Macros are configured per-application. This allows you to identify which Office applications need macros to be enabled, and disable them in the applications where they are not used. For example, if your organisation only uses macros in Excel, you can block them in all other Office applications so that you will be protected from malicious Word, PowerPoint, Visio, Access and Publisher documents.

Larger organisations should consider only enabling macros for the specific groups or teams that need them in their day-to-day work. This allows training to be better-focused and appropriately targeted for these smaller sets of users, to help them understand social engineering techniques and agree sensible protective measures.

Disable macros unless they are in trusted files

Organisations that have a code signing service can choose to configure Office to only allow digitally signed macros to run. This is lower risk than allowing an Office application to open any macro. Note that the feature will run macros signed by any trusted signature to run. Therefore, the mitigation will only be effective if Windows is fully patched and the organisation has the ability to revoke trusted root certificates across its devices.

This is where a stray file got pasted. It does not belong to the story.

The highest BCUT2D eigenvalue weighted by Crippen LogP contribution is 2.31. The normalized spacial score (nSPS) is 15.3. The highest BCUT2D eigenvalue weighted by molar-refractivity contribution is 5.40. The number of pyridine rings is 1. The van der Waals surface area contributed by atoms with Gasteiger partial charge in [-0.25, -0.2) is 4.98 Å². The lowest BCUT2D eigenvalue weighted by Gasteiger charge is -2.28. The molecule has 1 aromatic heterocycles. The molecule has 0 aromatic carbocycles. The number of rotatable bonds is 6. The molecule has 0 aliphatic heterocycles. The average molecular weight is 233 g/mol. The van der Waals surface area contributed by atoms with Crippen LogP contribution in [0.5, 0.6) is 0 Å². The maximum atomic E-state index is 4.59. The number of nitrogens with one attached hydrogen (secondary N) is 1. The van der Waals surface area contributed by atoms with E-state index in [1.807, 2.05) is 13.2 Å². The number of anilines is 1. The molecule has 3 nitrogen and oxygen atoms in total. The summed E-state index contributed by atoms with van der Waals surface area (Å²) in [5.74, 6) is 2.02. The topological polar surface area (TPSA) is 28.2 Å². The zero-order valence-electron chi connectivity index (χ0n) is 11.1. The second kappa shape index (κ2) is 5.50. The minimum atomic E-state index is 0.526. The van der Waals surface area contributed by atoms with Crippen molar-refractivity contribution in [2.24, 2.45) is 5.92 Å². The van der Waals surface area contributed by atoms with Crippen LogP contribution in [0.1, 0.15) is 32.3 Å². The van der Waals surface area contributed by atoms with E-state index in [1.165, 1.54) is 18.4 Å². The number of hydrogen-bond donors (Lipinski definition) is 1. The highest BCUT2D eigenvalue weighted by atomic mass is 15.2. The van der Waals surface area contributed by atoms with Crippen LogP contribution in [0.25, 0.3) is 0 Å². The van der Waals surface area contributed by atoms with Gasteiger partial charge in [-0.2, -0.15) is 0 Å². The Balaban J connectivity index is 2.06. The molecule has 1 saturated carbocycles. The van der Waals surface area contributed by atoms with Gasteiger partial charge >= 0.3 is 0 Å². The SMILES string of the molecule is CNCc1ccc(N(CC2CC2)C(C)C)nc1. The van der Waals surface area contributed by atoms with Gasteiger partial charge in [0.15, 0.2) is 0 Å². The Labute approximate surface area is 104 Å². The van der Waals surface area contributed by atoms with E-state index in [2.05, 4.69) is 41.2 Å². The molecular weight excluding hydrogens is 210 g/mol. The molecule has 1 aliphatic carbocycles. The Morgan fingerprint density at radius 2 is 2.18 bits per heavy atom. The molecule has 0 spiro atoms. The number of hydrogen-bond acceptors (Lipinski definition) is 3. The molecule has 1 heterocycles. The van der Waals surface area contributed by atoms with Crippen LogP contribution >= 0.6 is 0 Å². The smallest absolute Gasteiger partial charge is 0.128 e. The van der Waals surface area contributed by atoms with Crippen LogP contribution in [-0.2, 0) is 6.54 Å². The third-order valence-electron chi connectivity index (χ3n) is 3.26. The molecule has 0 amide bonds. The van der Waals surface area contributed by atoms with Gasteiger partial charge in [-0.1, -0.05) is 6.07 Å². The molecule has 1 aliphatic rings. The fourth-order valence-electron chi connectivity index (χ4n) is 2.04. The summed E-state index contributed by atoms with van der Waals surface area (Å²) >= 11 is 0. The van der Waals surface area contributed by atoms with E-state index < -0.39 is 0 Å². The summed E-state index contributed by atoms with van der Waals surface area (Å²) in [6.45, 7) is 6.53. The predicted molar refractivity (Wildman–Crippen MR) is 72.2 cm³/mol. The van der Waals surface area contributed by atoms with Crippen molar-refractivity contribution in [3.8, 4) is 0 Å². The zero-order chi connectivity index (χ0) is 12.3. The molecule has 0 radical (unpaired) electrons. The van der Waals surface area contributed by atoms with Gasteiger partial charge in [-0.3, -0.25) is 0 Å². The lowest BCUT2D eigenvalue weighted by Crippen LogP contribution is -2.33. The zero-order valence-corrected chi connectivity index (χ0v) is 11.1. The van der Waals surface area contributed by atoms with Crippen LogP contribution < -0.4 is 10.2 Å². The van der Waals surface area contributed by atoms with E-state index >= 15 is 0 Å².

If there is no code-signing service available, Office can be configured to only allow macros if the file is loaded from a trusted location, such as a specific folder, file share or website. Your organisation will need to define that list of trusted locations. This mitigation will be most effective if you can limit the number of people that can save files to those locations.

Block macros from the Internet

Office 2016 on Windows introduced the ability for an organisation to block macros in files received from the Internet. The feature was added to Office 2013 in the August 2016 monthly update. A user can't be lured to press a button in Office applications to bypass the warning, making it an effective mitigation.

Macros with mark of the web

The feature relies on a tag that is added to the file when it comes from the Internet. It relies on a security feature that is fully supported by current versions of Outlook, Chrome, Edge, Firefox and Internet Explorer. Office can only protect itself while that tag remains attached to the file, which may be lost if the file is moved to a USB stick or some content management systems.

Note that it is usually not practical to block the file types that can contain macros as they can be found in commonly used legacy formats (such as .RTF .DOC and .DOT) as well as the newer formats that explicitly mark themselves as containing a macro (such as .DOCM and .DOTM).

Detect and reduce the impact of malicious macros

It is sometimes necessary to receive documents containing macros from other organisations by email or from internet-hosted document shares. In those cases, it is difficult to write rules that define trusted locations because legitimate macros will just be seen as coming from the Internet.